1) Quasi “demutualization” – co-operative bank being run like a for profit commercial enterprise
2) Great management team with a track record for having created shareholder value through a similar transaction before. High equity incentive
3) Good business- 3rd largest retail network in Italy. Good business opportunities due to high (though declining) margins and under penetration of banking products
4) Cheap- Backing out excess capital and value in the subsidiaries, you own it at 9x 2008 earnings with earnings growing 35% in the next two years. Add to that a 50% payout ratio, translating to a 4-5% dividend yield.
BPVN is a “popolare” bank in Italy. Popolare banks were established to provide "socially responsible" banking services on a regional basis. Though most of them were converted into public companies, they unique feature in that one shareholder get one vote, rather than one share getting one vote. Hence, it has been impossible for fully for-profit banks to acquire them, and since employees own shares, efficiency levels have been extremely low.
BPVN (or BPV, as it was then), suffered from the same systemic malaise unitl 2002. That is when Fabio Innocenzi took over as CEO. He doubled the size of the bank through the acquisition of BPN, realigned productivity, cut costs, and floated Italease, which is now a 5bn euro company. The stock went from 12 in 2003 to 22 in 2006 as earnings growth accelerated and efficiency ratio improved
In 2006, BPVN announced the acquisition of BPI. BPI had been through its own set of troubles related to management scandals, bad capital management, no systems development, very low branch productivity and a bloated corporate overhead.
Essentially, this is a quasi demutualization of BPI -it is a co-operative bank being transformed into a for profit entity, under the leadership of a management team that has delivered a similar turnaround before.
Drivers of value creation here include-
- Cost synergies identified are €225mm. That represents 8% of combined costs and compares to the 12% that they delivered in the previous merger
- Revenue synergies of €273mm- to be realized through productivity realignment. BPI has a great footprint and deposit market share, but has a woeful track record in selling banking products though its branches. Utilizing, BPVN's IT systems and cross selling methodology, they can significantly improve their revenue per employee/ branch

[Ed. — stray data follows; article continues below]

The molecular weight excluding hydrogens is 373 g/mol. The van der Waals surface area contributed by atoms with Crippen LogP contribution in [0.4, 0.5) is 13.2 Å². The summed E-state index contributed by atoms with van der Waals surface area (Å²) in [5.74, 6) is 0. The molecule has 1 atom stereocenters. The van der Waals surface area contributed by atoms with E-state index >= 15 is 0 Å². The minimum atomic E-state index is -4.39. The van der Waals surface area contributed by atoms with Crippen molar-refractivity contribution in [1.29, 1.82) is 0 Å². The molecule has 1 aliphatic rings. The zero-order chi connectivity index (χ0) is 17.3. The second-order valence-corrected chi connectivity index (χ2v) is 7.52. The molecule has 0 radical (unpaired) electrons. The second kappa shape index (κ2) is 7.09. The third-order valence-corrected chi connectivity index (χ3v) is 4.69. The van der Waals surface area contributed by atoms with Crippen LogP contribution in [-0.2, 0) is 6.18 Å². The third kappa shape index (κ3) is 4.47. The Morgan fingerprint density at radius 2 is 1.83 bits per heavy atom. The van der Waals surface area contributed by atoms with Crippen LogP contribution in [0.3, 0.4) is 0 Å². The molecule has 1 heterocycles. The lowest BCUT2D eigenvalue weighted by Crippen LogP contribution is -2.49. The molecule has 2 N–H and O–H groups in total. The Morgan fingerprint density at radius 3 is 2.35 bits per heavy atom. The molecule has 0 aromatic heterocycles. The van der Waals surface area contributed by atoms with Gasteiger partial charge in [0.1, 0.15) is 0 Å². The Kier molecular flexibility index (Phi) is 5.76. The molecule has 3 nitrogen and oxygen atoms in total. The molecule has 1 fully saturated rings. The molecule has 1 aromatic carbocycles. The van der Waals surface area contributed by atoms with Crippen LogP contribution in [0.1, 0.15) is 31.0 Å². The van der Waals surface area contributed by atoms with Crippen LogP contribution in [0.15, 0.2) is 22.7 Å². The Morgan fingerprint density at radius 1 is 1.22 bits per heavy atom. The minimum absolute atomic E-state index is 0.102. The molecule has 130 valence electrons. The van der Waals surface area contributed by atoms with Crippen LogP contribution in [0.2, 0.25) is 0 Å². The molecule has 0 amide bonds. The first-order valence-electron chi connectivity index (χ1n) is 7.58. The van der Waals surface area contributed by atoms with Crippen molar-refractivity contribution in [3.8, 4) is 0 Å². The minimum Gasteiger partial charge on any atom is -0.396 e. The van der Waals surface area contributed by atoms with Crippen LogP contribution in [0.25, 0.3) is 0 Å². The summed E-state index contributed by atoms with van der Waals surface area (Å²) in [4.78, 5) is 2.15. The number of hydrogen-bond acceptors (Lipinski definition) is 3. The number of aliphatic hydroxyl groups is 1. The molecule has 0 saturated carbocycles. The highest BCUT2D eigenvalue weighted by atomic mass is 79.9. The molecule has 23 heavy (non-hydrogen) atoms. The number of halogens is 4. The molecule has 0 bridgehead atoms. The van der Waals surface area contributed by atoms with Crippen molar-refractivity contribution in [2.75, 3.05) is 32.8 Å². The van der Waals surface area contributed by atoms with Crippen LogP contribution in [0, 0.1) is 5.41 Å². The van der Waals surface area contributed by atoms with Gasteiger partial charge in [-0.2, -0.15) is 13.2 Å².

- Management has included a 20% buffers in their guidance of €2.85 EPS in 2010
- Capital management- Management has identified up to €3.1bn of excess capital buffer, which equates to more than 3 euro per share of value. The impact of this is not included in management's business plan guidance of €2.85 of EPS in 2010
- Value in subsidiaries - The combined group is going to be the 3rd largest Italian banking network. Much like Banca Italease, they can float their product factories in consumer credit, bancassurance and asset management. This could unlock 3-5 euros per share of value over the next 2-3 years
Catalyst- Closing of the merger in June 2007, implementation of the cost synergies in 2H 2007, listing of Ducato (consumer credit arm) in 1H 2008, structuring of the bancassurance agreement in 2H 2007
|Entry||02/16/2007 02:08 PM|
|Recently met with the CEO on his U.S. road trip. I liked him immensely. His background as a former portfolio manager helps.|
I still can't get completely comfortable with Italy. GDP growth is weak, it has a high level of corruption, and the merger will create this stub operation in Sicily and southern Italy. Rigid labor laws also prevent them from cutting costs dra`matically. And the boom in Italy in mortgages and consumer lending is being driven by the break-up of large extended families (who used to live under one house) into smaller nuclear units. You will note that the level of construction activity and employment growth in Italy do not come anywhere close to matching the national mortgage growth.
|Entry||02/16/2007 03:05 PM|
|Thanks for your comments. WE are not big fans of Italy, but we have had a lot of success there recently. Note our post on Fiat in mid 2005.|
Agree with you that Italian GDP growth is nothing to be excited about. As regards corruption, especially when investing in a bank, quality of management is very important. I dont think the Italian banking system is like Japan in 1980s. Incidentally, most of the questionable management teams/ franchise have been in a lot of trouble and have been replaced (eg BPI, BPM, Unipol). There has been an "Anglosaxification" phenomenom, and we are seeing more transparency and shareholder-first thinking.
Rigid labor laws not withstanding, BPVN has seen no cost growth in the last few years. And no. of employees has been coming down.
Importantly, on consumer credit, the level of debt per family is way below any developed country standards. It is by all standards an under penetrated market. Note the intensity of foriegn interest in this market (Credit Agricole, Santander, ABN Amro). National mortgage growth is going to outpace construction growth simply because retail lending has been non-existent, and as they pay catch up, you have strong tailwinds for the next 4-5 years. You can almost think of this as an emerging market when it comes to retail lending. Similarly, on the asset side, very small percentage of savings are today invested in the capital markets. The penetration of mutual funds and other equity products is going to create a substantial income stream for banks and insurers/ asset gathereres. And then again, for the most part this is an opportunity to leverage BPI's footprint and have those branches produce peer level economics by getting their fair market share. But it might be prudent the Italian macro-economic risk.
|Entry||06/04/2007 01:15 PM|
looks like they sold assets, had some results, etc
any updated thoughts?